July 26 (UPI) -- Crude oil prices were relatively unchanged Thursday ahead of the start of U.S. trading on concerns that easing trade and supply tensions may be fading.
U.S. President Donald Trump eased back on his tough trade policy in a joint press conference Wednesday with European Commission President Jean-Claude Juncker by announcing both sides would work to eliminate trade barriers.
That comes after the president was considering strict measures on auto imports, and after imposing duties on imported aluminum and steel.
The implied easing of trade tensions would add confidence in a global economy the International Monetary Fund said may be handicapped by protectionism. On Wednesday, further support for the price of oil emerged when Saudi Arabia announced a temporary halt to oil shipments through the key Bab El-Mandeb waterway after two of its crude oil carriers were attacked in the Red Sea by the Houthi militia in Yemen.
But Ole Hansen, the head of commodity strategy at Danish investment firm Saxo Bank, said in response to questions from UPI the market wasn't moving on news headlines.
"The trade war truce is minor as long it fails to involve China while the shipping halt reminds us that a geopolitical event is never far away in the oil market," he said. "Overall support remains given the belief that the current overhang of supply from recent ramp up from Saudi Arabia, Kuwait and United Arab Emirates will be temporarily considering what awaits when sanctions against Iran begin to bite."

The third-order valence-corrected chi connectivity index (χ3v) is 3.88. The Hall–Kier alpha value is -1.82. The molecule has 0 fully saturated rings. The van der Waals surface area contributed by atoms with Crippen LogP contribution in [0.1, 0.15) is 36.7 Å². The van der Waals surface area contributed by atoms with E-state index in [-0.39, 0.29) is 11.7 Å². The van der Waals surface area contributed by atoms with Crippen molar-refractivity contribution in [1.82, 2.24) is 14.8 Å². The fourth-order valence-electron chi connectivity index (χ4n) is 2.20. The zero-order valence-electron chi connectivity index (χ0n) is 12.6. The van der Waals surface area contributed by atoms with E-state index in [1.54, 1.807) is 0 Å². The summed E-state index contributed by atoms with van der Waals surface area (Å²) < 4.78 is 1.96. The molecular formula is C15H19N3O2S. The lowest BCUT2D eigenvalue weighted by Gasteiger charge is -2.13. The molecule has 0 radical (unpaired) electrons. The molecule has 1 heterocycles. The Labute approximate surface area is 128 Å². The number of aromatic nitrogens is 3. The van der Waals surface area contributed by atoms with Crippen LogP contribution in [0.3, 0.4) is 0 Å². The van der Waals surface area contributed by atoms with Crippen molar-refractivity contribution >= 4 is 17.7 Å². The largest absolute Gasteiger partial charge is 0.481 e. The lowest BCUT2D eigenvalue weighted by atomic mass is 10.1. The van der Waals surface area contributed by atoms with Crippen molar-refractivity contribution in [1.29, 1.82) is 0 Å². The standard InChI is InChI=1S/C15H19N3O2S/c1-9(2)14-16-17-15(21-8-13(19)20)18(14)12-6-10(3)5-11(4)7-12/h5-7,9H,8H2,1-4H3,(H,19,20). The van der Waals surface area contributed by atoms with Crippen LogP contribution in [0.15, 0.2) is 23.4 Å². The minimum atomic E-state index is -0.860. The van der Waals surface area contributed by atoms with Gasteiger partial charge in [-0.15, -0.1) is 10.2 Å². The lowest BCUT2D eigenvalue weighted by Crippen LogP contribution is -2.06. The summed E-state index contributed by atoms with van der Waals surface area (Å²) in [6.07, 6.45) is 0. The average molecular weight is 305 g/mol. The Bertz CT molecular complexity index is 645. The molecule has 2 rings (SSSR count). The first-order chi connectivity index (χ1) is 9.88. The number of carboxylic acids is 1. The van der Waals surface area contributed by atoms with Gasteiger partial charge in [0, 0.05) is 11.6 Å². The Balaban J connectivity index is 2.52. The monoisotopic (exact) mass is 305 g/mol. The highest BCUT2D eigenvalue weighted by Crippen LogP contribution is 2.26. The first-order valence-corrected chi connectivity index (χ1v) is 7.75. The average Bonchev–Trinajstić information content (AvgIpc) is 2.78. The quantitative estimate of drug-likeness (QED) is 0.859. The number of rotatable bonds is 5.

Crude oil prices lacked direction ahead of the start of U.S. trading. The price for Brent crude oil, the global benchmark, was up 0.18 percent as of 9:20 a.m. EDT to $74.06 per barrel. West Texas Intermediate, the U.S. benchmark for the price of oil, was down 0.04 percent to $69.27 per barrel.
Juncker during a speech late Wednesday at the U.S. Center for Strategic and International Studies said there were still concerns about U.S. trade policy, but those concerns may be fading.
"We will always keep dialogue open -- with this administration and with all of our partners in the United States," he said. "And I strongly believe that instead of being distracted by measures and counter-measures, we should focus on the real issues in global trade, of which there are many."
U.S. trade policies are impacting the U.S. energy sector, and tariffs on steel make oil and gas infrastructure more expensive. The chairwoman of the Senate Energy Committee, U.S. Sen. Lisa Murkowski, told UPI the president should consider the broader implications of his actions.
For the broader economy, the U.S. Commerce Department reported new orders for manufactured durable goods increased 1 percent in June, showing the sector wasn't slowed much by trade policies.
"This increase, up following two consecutive monthly decreases, followed a 0.3 percent May decrease," Thursday's report read.